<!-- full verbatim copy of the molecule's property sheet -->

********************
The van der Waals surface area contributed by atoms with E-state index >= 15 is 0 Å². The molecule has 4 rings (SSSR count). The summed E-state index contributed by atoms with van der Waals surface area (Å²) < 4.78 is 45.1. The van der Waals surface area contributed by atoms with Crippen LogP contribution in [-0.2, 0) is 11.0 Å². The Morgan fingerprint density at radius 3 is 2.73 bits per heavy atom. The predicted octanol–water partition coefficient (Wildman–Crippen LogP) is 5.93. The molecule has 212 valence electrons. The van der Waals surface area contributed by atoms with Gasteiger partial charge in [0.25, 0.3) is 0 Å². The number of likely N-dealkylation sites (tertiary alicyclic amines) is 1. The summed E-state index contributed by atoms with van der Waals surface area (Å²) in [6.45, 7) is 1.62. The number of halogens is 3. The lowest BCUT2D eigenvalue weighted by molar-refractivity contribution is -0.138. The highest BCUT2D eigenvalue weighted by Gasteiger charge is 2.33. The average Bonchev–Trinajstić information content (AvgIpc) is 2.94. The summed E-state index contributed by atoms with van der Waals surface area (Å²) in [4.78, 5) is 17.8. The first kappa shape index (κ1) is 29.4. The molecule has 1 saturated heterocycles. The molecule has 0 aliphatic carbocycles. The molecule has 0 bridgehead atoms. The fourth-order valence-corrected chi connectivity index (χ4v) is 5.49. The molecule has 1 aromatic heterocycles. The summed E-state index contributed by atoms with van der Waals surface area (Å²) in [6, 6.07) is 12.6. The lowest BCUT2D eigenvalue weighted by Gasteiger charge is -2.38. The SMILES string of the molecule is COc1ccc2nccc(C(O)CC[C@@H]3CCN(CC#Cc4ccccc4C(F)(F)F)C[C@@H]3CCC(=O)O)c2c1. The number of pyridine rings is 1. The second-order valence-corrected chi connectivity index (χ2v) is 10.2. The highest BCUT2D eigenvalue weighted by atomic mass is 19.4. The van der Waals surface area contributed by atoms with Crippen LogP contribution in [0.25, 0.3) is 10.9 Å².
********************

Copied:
The van der Waals surface area contributed by atoms with E-state index >= 15 is 0 Å². The molecule has 4 rings (SSSR count). The summed E-state index contributed by atoms with van der Waals surface area (Å²) < 4.78 is 45.1. The van der Waals surface area contributed by atoms with Crippen LogP contribution in [-0.2, 0) is 11.0 Å². The Morgan fingerprint density at radius 3 is 2.73 bits per heavy atom. The predicted octanol–water partition coefficient (Wildman–Crippen LogP) is 5.93. The molecule has 212 valence electrons. The van der Waals surface area contributed by atoms with Gasteiger partial charge in [0.25, 0.3) is 0 Å². The number of likely N-dealkylation sites (tertiary alicyclic amines) is 1. The summed E-state index contributed by atoms with van der Waals surface area (Å²) in [6.45, 7) is 1.62. The number of halogens is 3. The lowest BCUT2D eigenvalue weighted by molar-refractivity contribution is -0.138. The highest BCUT2D eigenvalue weighted by Gasteiger charge is 2.33. The average Bonchev–Trinajstić information content (AvgIpc) is 2.94. The summed E-state index contributed by atoms with van der Waals surface area (Å²) in [4.78, 5) is 17.8. The first kappa shape index (κ1) is 29.4. The molecule has 1 saturated heterocycles. The molecule has 0 aliphatic carbocycles. The molecule has 0 bridgehead atoms. The fourth-order valence-corrected chi connectivity index (χ4v) is 5.49. The molecule has 1 aromatic heterocycles. The summed E-state index contributed by atoms with van der Waals surface area (Å²) in [6, 6.07) is 12.6. The lowest BCUT2D eigenvalue weighted by Gasteiger charge is -2.38. The SMILES string of the molecule is COc1ccc2nccc(C(O)CC[C@@H]3CCN(CC#Cc4ccccc4C(F)(F)F)C[C@@H]3CCC(=O)O)c2c1. The number of pyridine rings is 1. The second-order valence-corrected chi connectivity index (χ2v) is 10.2. The highest BCUT2D eigenvalue weighted by atomic mass is 19.4. The van der Waals surface area contributed by atoms with Crippen LogP contribution in [0.25, 0.3) is 10.9 Å².